Life with RRMS: It's a Variable Thing
The National MS Society describes an MS attack like this:
An exacerbation of MS (also known as a relapse, attack, or flare-up) causes new symptoms or the worsening of old symptoms. It can be very mild or severe enough to interfere with a person’s ability to function at home and at work. No two exacerbations are alike, and symptoms vary from person to person and from one exacerbation to another. For example, the exacerbation might be an episode of optic neuritis (caused by inflammation of the optic nerve that impairs vision) or problems with balance or severe fatigue. Some relapses produce only one symptom (related to inflammation in a single area of the central nervous system) while other relapses causes two or more symptoms at the same time (related to inflammation in more than one area of the central nervous system).
To be a true exacerbation, the attack must last at least 24 hours and be separated from the previous attack by at least 30 days. Most exacerbations last from a few days to several weeks or even months.
I've had relapsing-remitting MS for over 22 years and have tons of experience managing symptoms and navigating attacks. So, I can tell you exactly how to detect and what to do when you feel something might be coming on. (Not!) Wouldn’t it be great if years of living with MS resulted in an expertise in living with MS? What I wouldn’t give for that kind of control. How can I possibly tell anyone what to do or how to determine if an attack is coming when I can’t even do that for myself!
We know that we each have a unique version of this disease and we know that it's unpredictable. That’s MS 101 - the most important thing to understand when you are diagnosed. All your pre-conceived notions about MS won’t necessarily apply to you. This can be comforting, yet distressing at the same time. Not knowing what is going to happen leaves us with a large list of frightening questions that have no answers.
I can safely say that for me, the uncertainty is one of the hardest parts of living with MS. While no one knows what will happen in the future, most don’t have scars all over their brain and spine, nor do they have that list of strong possibilities to choose from. This is why my every day is like walking a tightrope of hope and fear. I’m holding a pole for balance, keeping my gaze straight-ahead and trying to avoid looking down at what might make me fall. “I’ll be okay” is virtually impossible to notice from this height. And while I’m concentrating on that thin line, I can’t see the wider view that the audience does (Hey, she’s having an attack! Get her down from there!) and I can’t hear anything. Every neuron is working on forward movement, looking to where I can place my foot and hoping to have the opportunity to do it again with the one waiting behind me.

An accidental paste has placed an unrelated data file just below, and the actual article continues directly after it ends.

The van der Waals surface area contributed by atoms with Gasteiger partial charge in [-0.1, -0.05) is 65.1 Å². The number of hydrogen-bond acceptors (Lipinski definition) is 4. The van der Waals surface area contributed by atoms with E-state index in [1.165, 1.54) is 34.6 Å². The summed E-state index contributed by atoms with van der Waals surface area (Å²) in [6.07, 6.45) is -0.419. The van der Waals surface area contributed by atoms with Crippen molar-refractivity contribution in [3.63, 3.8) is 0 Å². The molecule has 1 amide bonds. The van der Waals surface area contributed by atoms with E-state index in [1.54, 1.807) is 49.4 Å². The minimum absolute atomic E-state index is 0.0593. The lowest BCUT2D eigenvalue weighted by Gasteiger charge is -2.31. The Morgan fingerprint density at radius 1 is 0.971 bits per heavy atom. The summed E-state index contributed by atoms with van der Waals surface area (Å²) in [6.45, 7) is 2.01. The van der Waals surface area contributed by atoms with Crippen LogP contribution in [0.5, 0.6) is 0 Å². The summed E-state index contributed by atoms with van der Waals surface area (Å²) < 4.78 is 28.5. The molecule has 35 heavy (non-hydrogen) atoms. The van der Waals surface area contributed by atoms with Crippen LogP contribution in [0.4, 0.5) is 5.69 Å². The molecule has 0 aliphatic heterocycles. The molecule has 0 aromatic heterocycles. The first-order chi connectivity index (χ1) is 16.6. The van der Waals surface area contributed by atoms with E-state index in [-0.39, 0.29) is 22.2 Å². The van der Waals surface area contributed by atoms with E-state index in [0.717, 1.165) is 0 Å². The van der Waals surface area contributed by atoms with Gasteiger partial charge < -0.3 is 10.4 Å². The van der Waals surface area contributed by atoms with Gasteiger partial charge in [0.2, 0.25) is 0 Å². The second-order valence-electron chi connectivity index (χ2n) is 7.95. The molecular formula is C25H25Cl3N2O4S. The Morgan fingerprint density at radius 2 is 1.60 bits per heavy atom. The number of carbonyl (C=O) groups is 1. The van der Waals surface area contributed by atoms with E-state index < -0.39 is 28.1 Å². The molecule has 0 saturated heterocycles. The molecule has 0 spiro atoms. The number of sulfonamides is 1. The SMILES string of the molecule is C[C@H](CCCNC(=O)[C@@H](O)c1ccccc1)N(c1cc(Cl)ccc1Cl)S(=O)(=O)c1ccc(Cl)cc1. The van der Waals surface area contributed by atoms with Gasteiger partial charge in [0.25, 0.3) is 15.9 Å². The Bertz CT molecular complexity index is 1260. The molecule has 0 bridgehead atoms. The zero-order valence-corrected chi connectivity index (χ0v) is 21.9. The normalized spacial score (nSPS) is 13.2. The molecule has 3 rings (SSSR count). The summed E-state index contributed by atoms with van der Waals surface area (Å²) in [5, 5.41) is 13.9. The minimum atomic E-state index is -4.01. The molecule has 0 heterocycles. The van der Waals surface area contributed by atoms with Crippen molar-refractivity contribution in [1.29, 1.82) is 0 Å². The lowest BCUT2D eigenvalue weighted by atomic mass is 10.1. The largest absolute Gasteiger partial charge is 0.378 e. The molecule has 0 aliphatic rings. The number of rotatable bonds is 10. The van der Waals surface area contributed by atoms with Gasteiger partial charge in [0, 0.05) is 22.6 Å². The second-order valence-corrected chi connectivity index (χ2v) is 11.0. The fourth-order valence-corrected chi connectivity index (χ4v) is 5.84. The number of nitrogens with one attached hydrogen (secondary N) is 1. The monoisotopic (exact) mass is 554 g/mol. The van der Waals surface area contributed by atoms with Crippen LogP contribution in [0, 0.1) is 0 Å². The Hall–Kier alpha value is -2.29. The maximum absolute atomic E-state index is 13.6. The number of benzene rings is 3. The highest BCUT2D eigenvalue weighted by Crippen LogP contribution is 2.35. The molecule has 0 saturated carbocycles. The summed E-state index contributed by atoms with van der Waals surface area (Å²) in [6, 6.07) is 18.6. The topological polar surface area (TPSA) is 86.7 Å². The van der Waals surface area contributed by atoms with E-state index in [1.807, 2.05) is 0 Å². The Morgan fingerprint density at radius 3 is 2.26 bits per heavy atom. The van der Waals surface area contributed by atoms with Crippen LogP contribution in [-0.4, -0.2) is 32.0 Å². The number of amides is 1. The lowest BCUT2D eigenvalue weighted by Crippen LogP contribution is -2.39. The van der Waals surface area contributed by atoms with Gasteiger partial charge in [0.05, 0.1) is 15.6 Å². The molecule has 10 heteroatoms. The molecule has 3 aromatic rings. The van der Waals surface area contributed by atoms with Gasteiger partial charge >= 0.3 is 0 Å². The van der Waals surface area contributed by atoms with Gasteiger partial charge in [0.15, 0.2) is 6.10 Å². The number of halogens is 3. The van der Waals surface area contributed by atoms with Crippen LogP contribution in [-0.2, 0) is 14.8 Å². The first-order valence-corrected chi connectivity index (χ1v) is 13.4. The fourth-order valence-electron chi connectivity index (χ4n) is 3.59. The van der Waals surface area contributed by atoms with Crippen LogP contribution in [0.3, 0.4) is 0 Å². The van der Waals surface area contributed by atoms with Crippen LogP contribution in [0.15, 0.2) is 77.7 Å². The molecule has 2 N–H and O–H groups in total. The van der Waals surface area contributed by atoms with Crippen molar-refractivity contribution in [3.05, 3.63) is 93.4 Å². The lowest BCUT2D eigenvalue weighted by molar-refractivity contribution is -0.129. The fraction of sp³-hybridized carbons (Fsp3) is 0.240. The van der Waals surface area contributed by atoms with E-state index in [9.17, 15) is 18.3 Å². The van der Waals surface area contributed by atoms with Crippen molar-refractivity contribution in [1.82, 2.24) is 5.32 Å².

During these two decades I’ve become familiar with what my brand of MS looks like. This is my version. I know how to live it. But, quite frankly, that is a total fallacy. (And don’t worry! My eyes are closed while I’m typing this so I can maintain my internal subterfuge!) The limitations that I’m living with today may not be the same tomorrow. I'm sure you can imagine how this limits my perspective.
If you are living with MS you probably understand. But if you aren’t and you are reading this because someone you care about has MS, then read on. Perhaps the specifics of my scenario will help.
When I wake on any given day I know that the symptoms I’ve collected over the years will be part of it. It is fairly safe to say that my day will include: problems with balance, dizziness, weakness, fatigue, an inconsistent ability to stand or walk, incontinence and oh, I can’t pee. (Those last two are just wrong!) But I have a routine and on most days I’ve got my emotional and logistical arsenal at the ready. The problem is that I have no real way to prepare for the severity of the symptom. One day I can make dinner, set and clear the table then load the dishwasher. Other days I can’t stand up. I need to develop a new coping strategy on the fly while dodging emotional land mines of what I can’t do. And then I’m supposed to find a grand perspective?? It’s like trying to read a book while you are juggling a pinky ball, an egg and a refrigerator. Something will fall.
I consider myself lucky. I have a home audience. My husband is here to tell me what I can’t see, standing on the opposite platform, encouraging me along, knowing when to remind me there is a net below me and that I need to pick up the phone and make a doctor’s appointment.
Gotta love that guy! (My husband that is... I mean my neuro is awesome and all...but...)